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Looking for the Best Font for Your Project? Avoid These 5 Rookie Mistakes

Choosing a font might be easy for most people. However, it takes a lot of effort and time to choose or match the fonts based on specific needs or objectives for a designer. After all, font is a crucial determinant of message delivery – it can bring out the emotions of the people who see it, helping them receive the message.

Mistakes are a natural thing for designers. That being said, it is always better to do your utmost best to avoid any mistakes and do the job as neatly and as professionally as possible. We have compiled five rookie mistakes you have to avoid while looking for the best font for your project to ease the process.

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  • Prioritizing Aesthetic Over Readability

Readability issues can come in many forms; the fonts may be too small, the background colors may collide with the fonts, or the transparency effect makes the text difficult to see. It can be tempting to keep up with all the latest typography trends or focus on finding cool or unique fonts for your designs. However, it must also be functional, and you need to be extra conscious to get a good balance between form and function. 

Long sections of text (also known as body copy) often need special consideration regarding readability. Instead of attracting attention, the text must be easy to read. Thus, never prioritize aesthetic over readability!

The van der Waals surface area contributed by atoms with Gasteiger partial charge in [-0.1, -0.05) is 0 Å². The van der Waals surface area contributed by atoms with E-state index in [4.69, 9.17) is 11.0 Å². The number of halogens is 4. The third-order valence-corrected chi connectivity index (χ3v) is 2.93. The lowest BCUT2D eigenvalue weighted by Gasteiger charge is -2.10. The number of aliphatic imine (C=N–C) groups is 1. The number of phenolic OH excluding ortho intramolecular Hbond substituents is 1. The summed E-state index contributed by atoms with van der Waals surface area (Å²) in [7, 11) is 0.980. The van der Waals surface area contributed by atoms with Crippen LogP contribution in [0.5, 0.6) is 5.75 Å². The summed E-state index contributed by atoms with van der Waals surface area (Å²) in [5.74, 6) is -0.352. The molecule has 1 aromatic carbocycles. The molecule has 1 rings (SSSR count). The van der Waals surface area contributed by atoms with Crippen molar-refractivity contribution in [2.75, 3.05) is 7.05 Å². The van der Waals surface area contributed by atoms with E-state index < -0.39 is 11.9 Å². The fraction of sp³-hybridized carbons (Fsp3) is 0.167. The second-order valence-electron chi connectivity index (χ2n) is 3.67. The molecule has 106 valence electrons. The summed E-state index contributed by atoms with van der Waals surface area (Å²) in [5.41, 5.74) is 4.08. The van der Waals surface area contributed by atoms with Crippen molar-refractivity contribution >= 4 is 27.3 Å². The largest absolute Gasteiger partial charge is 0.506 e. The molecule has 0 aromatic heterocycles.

• Using Too Many Typography

Most designers use a decorative blend of typography. That being said, most design projects benefit more from a limited number of fonts. A good rule of thumb is that two or three fonts are often enough for a project, and adding more might be unnecessary. 

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Too many font styles can make your design look amateurish and sloppy instead of professional and well thought out. Take a more conservative typographical approach to make your designs look clean and organized.

  • Using the Wrong Font to Convey a Mood

Fonts have different “moods”; funny, serious, elegant, casual, modern, or vintage. When that mood doesn’t support your design goals, the result is often confusing for the readers. 

Choosing the best font to convey a particular mood is an exercise of common sense: a business report may require a conservative and neutral font type, but a children’s book cover maybe benefit from some fun and upbeat fonts.

  • Ignoring the Font Sizing

Font size is significant for the readability of text and to show the information hierarchy. A designer must pay close attention to the typographic hierarchy to show the importance of some particular information. 

Do not use small fonts for a headline. The compatibility between the size of the headline and body copy must be balanced to avoid any misinformation. The text hierarchy also aims to give the reader direction on where to read information from.

  • Bad Tracking and Kerning

Tracking is the space between letters, while kerning is the space between a pair of individual letters. 

The density of letter spacing will cause a paragraph to look less promising and worsen its readability. You need to pay careful attention to the distance between the letters in your paragraph or design.

Final Words

As a designer, choosing the best font for a project is a matter of utmost importance. Thus, it is essential to stick to the basics and avoid these rookie mistakes we have mentioned above. Do not hesitate to keep experimenting to find the best one that fits your needs. Good luck!

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